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Colossians Remixed 46

Final thoughts on Brian Walsh and Sylvia Keesmaat’s study, Colossians Remixed.
First, this is a definitive study of using empire ideology to comprehend both a Pauline letter and bringing those insights into our world. It selectively looks at Colossians in light of that empire ideology.
Second, the “commentary” is one of the few so conversant with postmodernity and how postmoderns hear a text like one of Paul’s letters.
Third, I’m unpersuaded of the centrality of the empire theme in Colossians. It can be “read into” Colossians but I’m not so sure it is that easy to “read it out of” Colossians. The “image” connection isn’t persuasive to me; the lordship connection clearly has implications for empire — whether in Paul’s mind or not.
Fourth, this book taps into the anti-Bush, welfare state-leaning critique of Western, esp USA culture and for this reason I predict, if a Democrat wins the next election, this book will no longer have any biting edge. Which is to say, it is a tract for our times for some of us. It is not an exposition of Colossians for all times. My own political independence attracts me at times to some of what they write but many times I come to similar conclusions for other reasons.
Overall, I enjoyed reading this book. I liked most of it; I disagreed at times because I didn’t think the case was proven. If I can see empire implications in the theology of Paul that does not mean that I think Paul had that in his mind as he wrote this letter.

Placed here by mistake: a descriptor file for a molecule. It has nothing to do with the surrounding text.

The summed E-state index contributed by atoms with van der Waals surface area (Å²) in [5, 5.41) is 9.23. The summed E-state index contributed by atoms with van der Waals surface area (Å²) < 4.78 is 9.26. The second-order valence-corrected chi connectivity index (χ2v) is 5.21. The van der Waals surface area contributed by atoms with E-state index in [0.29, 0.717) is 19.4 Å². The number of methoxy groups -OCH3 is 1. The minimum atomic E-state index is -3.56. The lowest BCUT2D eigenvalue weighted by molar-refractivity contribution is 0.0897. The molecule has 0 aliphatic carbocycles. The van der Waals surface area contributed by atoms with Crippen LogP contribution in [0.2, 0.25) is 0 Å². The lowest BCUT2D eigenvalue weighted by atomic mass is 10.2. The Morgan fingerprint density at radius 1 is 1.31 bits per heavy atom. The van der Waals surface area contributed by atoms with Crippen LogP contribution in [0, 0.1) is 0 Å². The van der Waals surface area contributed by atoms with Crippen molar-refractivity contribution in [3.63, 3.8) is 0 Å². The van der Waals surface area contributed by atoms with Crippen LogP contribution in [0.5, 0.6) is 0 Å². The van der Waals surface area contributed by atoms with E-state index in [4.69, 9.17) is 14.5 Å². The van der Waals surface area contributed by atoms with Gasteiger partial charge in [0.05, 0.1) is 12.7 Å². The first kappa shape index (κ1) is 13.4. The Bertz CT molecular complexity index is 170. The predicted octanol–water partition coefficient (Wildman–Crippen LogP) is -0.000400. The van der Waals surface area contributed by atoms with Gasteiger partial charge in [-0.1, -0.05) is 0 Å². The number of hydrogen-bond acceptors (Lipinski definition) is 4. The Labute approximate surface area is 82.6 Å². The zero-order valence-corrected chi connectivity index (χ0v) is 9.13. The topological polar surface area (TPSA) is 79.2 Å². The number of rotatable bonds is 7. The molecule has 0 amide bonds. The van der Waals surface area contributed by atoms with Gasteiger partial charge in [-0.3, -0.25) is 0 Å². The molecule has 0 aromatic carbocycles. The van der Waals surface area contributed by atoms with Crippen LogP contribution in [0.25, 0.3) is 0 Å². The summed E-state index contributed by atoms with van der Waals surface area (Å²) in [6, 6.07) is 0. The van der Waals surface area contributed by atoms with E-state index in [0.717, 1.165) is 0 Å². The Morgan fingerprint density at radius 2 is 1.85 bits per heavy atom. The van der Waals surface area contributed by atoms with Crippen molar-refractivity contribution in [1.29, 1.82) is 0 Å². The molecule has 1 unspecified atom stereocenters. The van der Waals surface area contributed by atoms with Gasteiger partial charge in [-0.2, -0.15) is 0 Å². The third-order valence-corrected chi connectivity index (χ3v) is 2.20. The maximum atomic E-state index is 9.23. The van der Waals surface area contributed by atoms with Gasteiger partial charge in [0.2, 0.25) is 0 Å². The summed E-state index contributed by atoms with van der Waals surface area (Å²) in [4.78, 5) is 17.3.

It would be fun to teach Colossians with this book as a constant point of interaction. How, I would ask in that setting, does Colossians speak to our world? For me, it would be other than empire.

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posted November 19, 2007 at 11:44 am

Is this a commentary you would recommend as a primary or supplementary source? I was not enthused from reading your reviews of the book.

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posted November 19, 2007 at 5:42 pm

So, Scot, how would you say Colossians speaks to our world? What is a central theme/metaphor for our world?

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Scot McKnight

posted November 19, 2007 at 8:58 pm

I’m not impressed … I know lots like it but for me it is so-so. Not enough Colossians; too much empire; good stuff on postmodernity.

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Jason Barr

posted November 20, 2007 at 8:57 pm

If I was going to use it as a source for a study on Colossians I would read it alongside N.T. Wright’s commentary on Colossians/Philemon, which engages the exegetical issues much more fully IMO. But I don’t see how you can read Colossians without reading it alongside Philemon and Ephesians anyway.
I tend to think Colossians is a tract against empire in about the same fashion I think Genesis 1 is a tract against the Mesopotamian societies based on chaoskampf ideology – I think they speak to it in terms of the inherent intertextuality caused by the social setting, but am not necessarily convinced that it’s the primary purpose – just as I don’t primarily see the church as counterculture, but as “the real thing”, as God’s intent for humankind in the redeemed world. I think we have to be defined primarily by what we are, not by what we’re against (and I thank Yoder for that insight, as well as a conversation a few weeks ago with Steve Long of Marquette University that helped me clarify some of my thoughts on the matter).

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